- Demonstrate Modern, Sustainable Green Design. In 2010, ELPC moved into a state-of-the-art green office that combines open design and modern technology. It features efficient lighting, plumbing, heating and cooling, and toxic-free paints and adhesives. ELPC also chose affordable, off-the-shelf products that help demonstrate the practicality of green offices.
Thursday, July 9, 2009
On July 7, the US Senate Committee on Appropriations voted to boost funding for farm energy programs that will create more clean energy and new income for rural Americans.
The committee voted to increase fiscal year 2010 funding for the Rural Energy for America Program (REAP) from $60 million to $128 million. The REAP program helps farmers, ranchers and rural small businesses build their own clean energy projects.
The committee also voted to increase funding for the Biorefinery Assistance program, by $17 million.
Wisconsin Senator Herb Kohl, Chair of the Agriculture Appropriations Subcommittee, was a key supporter of the funding increase. “Our nation faces historic challenges for our economy, our environment and our energy security,” Kohl said. “Farmers in Wisconsin and across the nation have much at stake and want to be part of the solution. These funds will help lead the way toward greener energy independence.”
Read ELPC’s press release here
Learn more about farm energy programs at FarmEnergy.org
Tuesday, June 30, 2009
The South Dakota Public Utilities Commission (PUC) is seeking public input on a program that aims to increase the amount of electricity generated by small renewable energy projects, known as distributed generation.
ELPC recently helped South Dakota enact interconnection standards, the rules necessary to help small energy producers connect to the grid. ELPC Policy Advocate Matt McLarty said that gathering public input on its Small Renewable Energy Initiative is a ”critically important step.”
“If South Dakota is going to see its potential fully develop, especially in wind, this is a critical step to layer businesses, as well as small producers, to start a dialogue and get this going,” McLarty said.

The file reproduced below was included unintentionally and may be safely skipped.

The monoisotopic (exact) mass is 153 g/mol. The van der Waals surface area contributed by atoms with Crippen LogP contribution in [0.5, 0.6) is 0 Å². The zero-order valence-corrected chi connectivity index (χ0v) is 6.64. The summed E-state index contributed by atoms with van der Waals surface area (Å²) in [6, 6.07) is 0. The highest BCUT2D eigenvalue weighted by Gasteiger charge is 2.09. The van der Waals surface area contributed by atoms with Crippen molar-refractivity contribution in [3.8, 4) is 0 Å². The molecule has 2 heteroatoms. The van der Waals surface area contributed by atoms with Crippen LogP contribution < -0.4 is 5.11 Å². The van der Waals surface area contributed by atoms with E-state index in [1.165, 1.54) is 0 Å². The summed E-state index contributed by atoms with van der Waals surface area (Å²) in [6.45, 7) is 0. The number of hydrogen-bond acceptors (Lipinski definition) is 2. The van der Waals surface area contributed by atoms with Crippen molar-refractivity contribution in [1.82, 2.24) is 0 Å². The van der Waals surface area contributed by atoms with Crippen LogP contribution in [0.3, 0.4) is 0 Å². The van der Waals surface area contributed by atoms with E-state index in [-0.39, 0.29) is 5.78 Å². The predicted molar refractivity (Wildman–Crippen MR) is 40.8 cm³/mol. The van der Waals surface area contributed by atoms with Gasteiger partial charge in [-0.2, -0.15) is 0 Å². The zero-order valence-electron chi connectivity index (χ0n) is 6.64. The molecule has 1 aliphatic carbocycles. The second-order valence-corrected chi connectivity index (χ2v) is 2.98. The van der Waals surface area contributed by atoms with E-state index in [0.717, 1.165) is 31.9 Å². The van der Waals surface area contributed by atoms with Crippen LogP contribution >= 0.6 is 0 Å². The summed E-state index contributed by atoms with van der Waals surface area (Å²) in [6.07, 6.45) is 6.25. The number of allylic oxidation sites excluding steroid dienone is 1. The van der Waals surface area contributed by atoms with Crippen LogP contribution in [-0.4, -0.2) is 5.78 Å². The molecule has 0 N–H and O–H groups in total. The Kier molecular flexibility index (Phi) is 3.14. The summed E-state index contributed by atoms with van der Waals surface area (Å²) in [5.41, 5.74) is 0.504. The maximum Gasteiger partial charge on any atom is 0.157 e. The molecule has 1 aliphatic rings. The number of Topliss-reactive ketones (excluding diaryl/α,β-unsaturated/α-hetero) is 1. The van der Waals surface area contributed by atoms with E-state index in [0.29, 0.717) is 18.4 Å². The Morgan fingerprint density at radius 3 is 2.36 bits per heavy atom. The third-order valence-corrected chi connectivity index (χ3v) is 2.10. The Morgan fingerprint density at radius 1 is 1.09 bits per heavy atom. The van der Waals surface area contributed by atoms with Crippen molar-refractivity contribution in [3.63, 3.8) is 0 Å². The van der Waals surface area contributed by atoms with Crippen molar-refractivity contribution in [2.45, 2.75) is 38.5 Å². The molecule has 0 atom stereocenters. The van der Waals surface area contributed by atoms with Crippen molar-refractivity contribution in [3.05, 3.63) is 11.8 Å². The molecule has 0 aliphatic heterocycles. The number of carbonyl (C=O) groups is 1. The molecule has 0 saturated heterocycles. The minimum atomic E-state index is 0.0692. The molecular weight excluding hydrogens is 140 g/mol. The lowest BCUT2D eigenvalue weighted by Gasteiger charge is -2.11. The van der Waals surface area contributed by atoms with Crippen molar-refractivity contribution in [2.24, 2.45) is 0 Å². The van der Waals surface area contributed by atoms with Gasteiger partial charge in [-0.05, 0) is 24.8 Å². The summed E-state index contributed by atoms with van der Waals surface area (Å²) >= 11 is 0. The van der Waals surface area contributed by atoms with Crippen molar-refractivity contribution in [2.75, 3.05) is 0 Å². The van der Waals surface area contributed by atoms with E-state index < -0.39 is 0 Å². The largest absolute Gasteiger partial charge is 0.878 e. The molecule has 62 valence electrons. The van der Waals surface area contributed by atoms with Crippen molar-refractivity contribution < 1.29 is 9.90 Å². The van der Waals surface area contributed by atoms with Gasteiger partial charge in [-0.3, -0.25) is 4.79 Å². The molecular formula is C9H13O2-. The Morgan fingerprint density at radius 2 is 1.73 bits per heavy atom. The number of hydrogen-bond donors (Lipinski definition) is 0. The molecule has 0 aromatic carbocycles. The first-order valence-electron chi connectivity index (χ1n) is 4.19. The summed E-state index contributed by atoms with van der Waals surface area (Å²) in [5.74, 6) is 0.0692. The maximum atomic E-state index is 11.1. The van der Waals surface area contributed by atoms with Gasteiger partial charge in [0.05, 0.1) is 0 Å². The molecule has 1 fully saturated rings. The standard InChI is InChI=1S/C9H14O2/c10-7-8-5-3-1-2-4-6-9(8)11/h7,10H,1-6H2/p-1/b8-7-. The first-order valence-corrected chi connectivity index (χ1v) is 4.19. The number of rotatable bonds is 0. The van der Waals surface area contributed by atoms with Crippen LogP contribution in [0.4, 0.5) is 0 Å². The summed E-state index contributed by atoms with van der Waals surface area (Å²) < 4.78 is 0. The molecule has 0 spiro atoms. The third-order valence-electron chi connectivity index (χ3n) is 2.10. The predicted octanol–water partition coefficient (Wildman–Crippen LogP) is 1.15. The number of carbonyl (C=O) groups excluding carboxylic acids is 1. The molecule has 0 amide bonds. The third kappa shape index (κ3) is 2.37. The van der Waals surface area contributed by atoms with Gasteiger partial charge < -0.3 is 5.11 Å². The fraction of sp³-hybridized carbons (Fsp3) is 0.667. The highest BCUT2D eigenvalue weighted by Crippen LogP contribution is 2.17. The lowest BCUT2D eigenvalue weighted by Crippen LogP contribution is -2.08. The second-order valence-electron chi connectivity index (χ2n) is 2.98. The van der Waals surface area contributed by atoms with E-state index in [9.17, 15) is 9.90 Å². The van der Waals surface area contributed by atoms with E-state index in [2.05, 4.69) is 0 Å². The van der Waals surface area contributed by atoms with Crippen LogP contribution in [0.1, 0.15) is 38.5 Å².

Read coverage of the initiative in the Argus Leader
the public can comment on the initiative through this website
Saturday, June 27, 2009
Great news! Today the U.S. House of Representatives passed historic global warming solutions legislation, the American Clean Energy and Security Act (219-212). This was no easy victory – it was achieved in part through constituents’ many letters and phone calls asking legislators to vote “Yes” on the Waxman-Markey Bill. ELPC and our many partners are now turning our strategic attention to the Senate.
Read Grist story quoting ELPC Executive Director Howard Learner on the passage of the bill. “Today’s vote creates momentum for our country to reduce global warming pollution and advance clean energy solutions,” said Howard A. Learner, executive director of the Environmental Law & Policy Center. “We appreciate the Midwest and Great Plains legislators who stood up for the future and voted in favor of this vital legislation.”
Friday, June 26, 2009
With a close vote expected on historic climate and energy legislation, Wisconsin’s Lieutenant Governor Lawton wrote to the Wisconsin congressional delegation urging representatives to vote for the Waxman-Markey bill. Read Lt. Governor Lawton’s letter here.
Call from individuals may be the best way to influence this important vote. Call your legislators today and ask them to vote yes on the the Waxman-Markey climate and energy bill.
Friday, June 19, 2009
ELPC Government Relations Specialist Mindi Grieve, in ELPC’s Jamestown, North Dakota office, has an OpEd in the June 20th Grand Forks Herald. The opinion piece touts North Dakota’s strong clean energy resources and the state’s potential to benefit from clean energy legislation:
“Transitioning to a new clean-energy economy will create a bright economic future for North Dakota. In fact, the transition is already under way…North Dakota stands to gain a great deal from clean energy legislation. Our state has a huge potential for wind energy, clean biofuels and other energy sources.”
Read the full OpEd.
Friday, June 12, 2009
ELPC helped create interconnection standards in South Dakota that will make it easier for renewable energy producers to connect to the grid. Those rules were officially approved on June 9, 2009 and will be effective at the end of this month. The rules will pave the way for South Dakota to take advantage of its renewable energy potential.
Read the front page story about the new rules in the Argus Leader.
Friday, May 29, 2009
On May 28, the South Dakota Public Utilities Commission (PUC) approved new state rules to simplify the connection of wind turbines, solar panels, and other clean energy systems to the electric grid. The standards create a consistent statewide process for connecting smaller renewable energy projects and avoid the uncertainty and costs associated with the previous patchwork of regulations.
ELPC has worked to put interconnection standards in place in several Midwestern states including Illinois, Iowa and Michigan, as part of its mission to create economic development and environmental progress together. The new rules must be approved by a legislative committee before becoming final.